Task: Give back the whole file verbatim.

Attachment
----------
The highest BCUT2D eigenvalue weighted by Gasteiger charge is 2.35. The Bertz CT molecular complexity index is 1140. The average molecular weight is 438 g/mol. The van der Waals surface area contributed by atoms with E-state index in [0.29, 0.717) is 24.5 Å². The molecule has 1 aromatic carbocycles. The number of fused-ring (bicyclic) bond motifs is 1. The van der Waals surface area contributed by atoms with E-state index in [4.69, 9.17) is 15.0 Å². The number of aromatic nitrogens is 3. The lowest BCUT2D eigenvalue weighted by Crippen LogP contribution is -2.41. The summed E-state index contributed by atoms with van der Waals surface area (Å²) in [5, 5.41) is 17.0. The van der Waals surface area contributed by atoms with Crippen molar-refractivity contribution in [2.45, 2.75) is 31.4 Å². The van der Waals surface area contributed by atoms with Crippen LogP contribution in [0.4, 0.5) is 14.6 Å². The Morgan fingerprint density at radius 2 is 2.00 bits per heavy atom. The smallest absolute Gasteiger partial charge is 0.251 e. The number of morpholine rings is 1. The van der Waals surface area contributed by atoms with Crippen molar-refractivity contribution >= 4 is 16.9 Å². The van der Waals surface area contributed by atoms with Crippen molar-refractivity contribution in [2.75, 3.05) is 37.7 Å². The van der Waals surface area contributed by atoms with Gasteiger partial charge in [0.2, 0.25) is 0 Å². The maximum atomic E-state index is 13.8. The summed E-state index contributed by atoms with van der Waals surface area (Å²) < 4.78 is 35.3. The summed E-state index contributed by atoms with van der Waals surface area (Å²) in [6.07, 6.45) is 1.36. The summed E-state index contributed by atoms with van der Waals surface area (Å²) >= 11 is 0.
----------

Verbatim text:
The highest BCUT2D eigenvalue weighted by Gasteiger charge is 2.35. The Bertz CT molecular complexity index is 1140. The average molecular weight is 438 g/mol. The van der Waals surface area contributed by atoms with E-state index in [0.29, 0.717) is 24.5 Å². The molecule has 1 aromatic carbocycles. The number of fused-ring (bicyclic) bond motifs is 1. The van der Waals surface area contributed by atoms with E-state index in [4.69, 9.17) is 15.0 Å². The number of aromatic nitrogens is 3. The lowest BCUT2D eigenvalue weighted by Crippen LogP contribution is -2.41. The summed E-state index contributed by atoms with van der Waals surface area (Å²) in [5, 5.41) is 17.0. The van der Waals surface area contributed by atoms with Crippen molar-refractivity contribution in [2.45, 2.75) is 31.4 Å². The van der Waals surface area contributed by atoms with Crippen LogP contribution in [0.4, 0.5) is 14.6 Å². The Morgan fingerprint density at radius 2 is 2.00 bits per heavy atom. The smallest absolute Gasteiger partial charge is 0.251 e. The number of morpholine rings is 1. The van der Waals surface area contributed by atoms with Crippen molar-refractivity contribution >= 4 is 16.9 Å². The van der Waals surface area contributed by atoms with Crippen molar-refractivity contribution in [2.75, 3.05) is 37.7 Å². The van der Waals surface area contributed by atoms with Gasteiger partial charge in [0.2, 0.25) is 0 Å². The maximum atomic E-state index is 13.8. The summed E-state index contributed by atoms with van der Waals surface area (Å²) < 4.78 is 35.3. The summed E-state index contributed by atoms with van der Waals surface area (Å²) in [6.07, 6.45) is 1.36. The summed E-state index contributed by atoms with van der Waals surface area (Å²) >= 11 is 0.